Trust the Children
The climate is in crisis. The next generation is raising public awareness, demanding political action, seeking legal recourse for offenders, and developing inventive responses to the problems we face. Climate change is becoming part of the larger conversation around the world, entering into educational systems and curriculum, and calling young people to activism and demand for change around the globe.
Recently, I saw a comment on a social media page that asked when “the next generation” was going to step up and take responsibility for solutions to the world climate crisis. The question omitted the fact that the present generation had created the problem, and was prepared to leave the solution as a legacy to the next. Such a deal!
What is clear in the exponential evidence of the crisis — the wildfires, deforested watersheds, poisoned waterways, dead ocean zones, and so much more — affects all of us now and that segmented responsibility is not the answer. What is certain is that all generations must engage, everywhere and at every level of society. Governments must mobilize in response to the reality of cause and effect; communities, be they large or small, coastwise or inland, must organize to protect and plan for what is already upon them; individuals of all ages must come together to mitigate the obvious and invent the structures and behaviors that will enable this requisite change and strategy for survival.
We are all frustrated by climate angst, the pervasive reveal of the consequence of what we have done to land and sea. When climate change is denied, I always wonder — what is the underlying explanation? Vested interest? Fear of change? Indifference to destructive impact on others elsewhere even if that same destruction lurks just around their corner? It is at once explicable and illogical, a contradiction that enables the status quo and ignores the problem.
The commentator, of course, was uninformed. There are many examples worldwide where the next generation is committed and successful in raising awareness, demanding political action, and fomenting innovation and response. Our Children’s Trust, an organization in Oregon in the United States, is challenging government for it’s failure to adhere to a legal obligation to protect Nature that is a fundamental constitutional principle. When Our Children’s Trust began, filing a first case in a local court, all the plaintiffs were under 18 years of age, and they have persevered though the complex levels of the American justice system, winning decisions and appeals along the way to the point where now their argument awaits argument before the US Supreme Court.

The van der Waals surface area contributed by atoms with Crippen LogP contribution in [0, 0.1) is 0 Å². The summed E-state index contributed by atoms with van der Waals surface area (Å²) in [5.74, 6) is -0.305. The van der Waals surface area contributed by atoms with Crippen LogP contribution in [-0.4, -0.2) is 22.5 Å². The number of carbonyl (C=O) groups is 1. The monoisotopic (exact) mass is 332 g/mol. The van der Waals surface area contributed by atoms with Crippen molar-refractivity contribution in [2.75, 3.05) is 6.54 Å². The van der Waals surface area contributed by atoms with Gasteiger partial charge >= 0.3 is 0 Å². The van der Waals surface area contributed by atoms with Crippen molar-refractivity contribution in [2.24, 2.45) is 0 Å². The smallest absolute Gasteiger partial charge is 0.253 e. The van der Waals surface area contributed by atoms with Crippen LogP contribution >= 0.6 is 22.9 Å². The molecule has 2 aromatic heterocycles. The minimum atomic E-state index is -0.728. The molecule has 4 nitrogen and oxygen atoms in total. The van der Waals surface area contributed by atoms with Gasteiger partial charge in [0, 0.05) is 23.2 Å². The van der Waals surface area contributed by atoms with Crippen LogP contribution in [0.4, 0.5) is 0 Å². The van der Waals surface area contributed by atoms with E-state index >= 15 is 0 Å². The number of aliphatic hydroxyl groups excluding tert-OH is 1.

Climate change is also becoming part of educational systems around the world: Italy now requires Climate Studies as part of its national curriculum; Ocean Literacy standards, the inter-relation of the ocean to all disciplines, science and humanities, is being introduced in Europe and the United States, as an educational construct for progressive teaching and learning. From Scandinavia to Asia, the reality of climate change and the search for solutions is a phenomenon that can be measured in lesson plans, field trips, research projects, choices for higher education and careers, and even student walk-outs and strikes, condoned by teachers, to participate in protests in support of climate treaties and obligations and goals for sustainable development worldwide. If you march in the parades and attend the rallies, you will see how many of the participants are young adults and children fully committed to the agenda for change.
And, of course, there is the fascinating Greta Thunberg, the 16-year-old Swedish student who stood before her national parliament to advocate for climate policy and launched, so astonishingly, an international coalition of young and old, and articulated a persistent, simple, and purposeful message that has galvanized the world through her personality, her clarity, and her success as an advocate in the global press, in myriad public events and conferences, and before the United Nations. Sixteen-year-old Greta Thunberg, a young citizen of the world, was nominated for the Nobel Prize for Peace. She is a pure distillation of the next generation: wise, determined, and empowered. Call Greta and her young allies children at your peril. They are as mature as anyone who will study a problem, invent a solution, and commit to whatever it takes to build a better future for everyone.
To come to New York to address the United Nations, Greta chose to make a 3500-mile, 15-day Atlantic crossing aboard a 60-foot sailboat. Instead of a corporate logo, “Listen to the Science” was the message on the sail. She described her ocean passage: “…it was just amazing to be in this wilderness…with so many dolphins and other wildlife. And if it was calm, then during the nights you could see the stars…”
In her UN General Assembly address, she said: “So we have not come here to beg the world leaders to care for our future. They have ignored us in the past, and they will ignore us again. We have come here to let them know that change is coming, whether they like it or not. The people will rise to the challenge. And since our leaders are behaving like children, we will have to take the responsibility they should have taken long ago.”
Who do we trust? Let’s trust the children.
PETER NEILL is founder and director of the World Ocean Observatory and is author of The Once and Future Ocean: Notes Toward a New Hydraulic Society. He is also the host of World Ocean Radio upon which this blog is inspired.